School uniform grant pledge met across Scotland
Eligible families are entitled to at least £100 towards school uniform costs
Image credit: Scottish Government
Around 120,000 families in Scotland who are eligible for help towards school uniforms are now able to receive a grant of at least £100.
Every council in Scotland has delivered on the agreement which was reached before the start of the summer holidays.
Cosla has confirmed that all 32 local authorities have implemented an increase for school clothing grant payments to at least £100 while maintaining the eligibility criteria they had in place before the introduction of the grant.
Deputy First Minister and Education Secretary John Swinney, said: “We know school uniforms can be a considerable cost for families and I am delighted to see that our partnership working with local authorities has resulted in all councils across Scotland paying the national minimum school clothing grant.
“This will help to relieve pressure for around 120,000 families, reduce costs of living and allow all children to attend school feeling comfortable, confident and ready to learn.”
Councillor Stephen McCabe, Cosla’s spokesperson for children and young people, said: “Local authorities are aware that many families face financial pressures in relation to their children’s education.
“It was for this reason that we reached agreement with the Scottish Government to provide a minimum clothing grant of at least £100 to assist with the cost of school uniforms.
“Local authorities are now delivering on this commitment which helps with some of the financial challenges families face.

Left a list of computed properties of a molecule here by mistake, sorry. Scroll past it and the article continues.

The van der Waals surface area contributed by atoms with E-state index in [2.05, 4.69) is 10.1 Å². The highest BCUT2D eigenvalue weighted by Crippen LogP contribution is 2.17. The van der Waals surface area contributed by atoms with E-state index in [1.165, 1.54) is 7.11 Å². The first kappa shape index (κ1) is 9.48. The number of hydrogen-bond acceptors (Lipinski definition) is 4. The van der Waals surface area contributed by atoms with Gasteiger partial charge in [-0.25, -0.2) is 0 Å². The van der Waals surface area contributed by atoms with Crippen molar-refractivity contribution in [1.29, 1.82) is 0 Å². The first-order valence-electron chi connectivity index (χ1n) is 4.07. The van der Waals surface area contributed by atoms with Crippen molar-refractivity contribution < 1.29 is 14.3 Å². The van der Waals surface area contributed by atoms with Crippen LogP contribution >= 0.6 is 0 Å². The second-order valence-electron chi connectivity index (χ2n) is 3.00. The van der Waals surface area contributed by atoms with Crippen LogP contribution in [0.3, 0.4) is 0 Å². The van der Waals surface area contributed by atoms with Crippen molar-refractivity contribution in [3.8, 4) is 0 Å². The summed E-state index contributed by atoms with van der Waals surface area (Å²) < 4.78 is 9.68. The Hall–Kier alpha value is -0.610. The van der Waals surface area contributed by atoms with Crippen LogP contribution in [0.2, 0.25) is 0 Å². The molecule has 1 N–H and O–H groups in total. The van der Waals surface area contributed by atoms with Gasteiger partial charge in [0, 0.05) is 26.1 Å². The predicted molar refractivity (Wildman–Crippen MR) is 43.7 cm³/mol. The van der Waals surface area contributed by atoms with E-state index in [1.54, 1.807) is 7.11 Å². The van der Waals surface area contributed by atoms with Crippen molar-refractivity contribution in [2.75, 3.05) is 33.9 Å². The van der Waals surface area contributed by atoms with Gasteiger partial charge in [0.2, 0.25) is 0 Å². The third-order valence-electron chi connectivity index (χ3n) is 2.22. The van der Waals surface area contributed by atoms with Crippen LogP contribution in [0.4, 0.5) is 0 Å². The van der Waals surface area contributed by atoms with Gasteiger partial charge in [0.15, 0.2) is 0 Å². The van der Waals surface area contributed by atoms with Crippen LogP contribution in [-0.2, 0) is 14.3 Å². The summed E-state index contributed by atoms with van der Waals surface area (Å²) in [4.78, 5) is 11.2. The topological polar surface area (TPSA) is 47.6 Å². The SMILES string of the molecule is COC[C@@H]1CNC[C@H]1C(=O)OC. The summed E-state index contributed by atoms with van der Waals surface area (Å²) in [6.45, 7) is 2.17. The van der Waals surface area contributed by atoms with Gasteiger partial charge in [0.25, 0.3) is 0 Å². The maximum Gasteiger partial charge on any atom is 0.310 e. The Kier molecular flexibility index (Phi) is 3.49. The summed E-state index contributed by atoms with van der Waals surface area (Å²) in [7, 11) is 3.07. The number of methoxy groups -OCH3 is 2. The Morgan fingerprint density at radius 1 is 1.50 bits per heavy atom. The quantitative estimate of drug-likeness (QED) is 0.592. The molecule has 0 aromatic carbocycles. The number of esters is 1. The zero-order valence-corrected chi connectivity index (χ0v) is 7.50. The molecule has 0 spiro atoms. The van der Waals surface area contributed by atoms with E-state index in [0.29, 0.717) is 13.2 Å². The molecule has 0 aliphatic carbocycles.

“The National Minimum School Clothing Grant is one of a number of wider actions in the Scottish Government’s Tackling Child Poverty Delivery Plan, which has the objective of increasing family incomes and reducing living costs.
“The level at which the minimum school clothing grant is set will next be reviewed in 2020 to ensure the amount paid remains in line with the cost of living.
“Local authorities across Scotland have a strong commitment to tackling poverty and inequality through their Community Planning Partnerships, and to directly involve their communities in doing so, and from summer 2019 will additionally start their public reporting on actions they have taken to reduce child poverty and what more they plan to do in the following year.”
Kate Shannon takes a look at concerns that councils would not be able to make the move to 1,140 hours of free childcare by 2020
Teachers are personally providing food and money for poverty-stricken pupils, a teaching union has learned.
There were more than 140 safety incidents and "near misses" recorded in Scottish schools in the last two years
The programme delivered more than 130,000 meals to children in Glasgow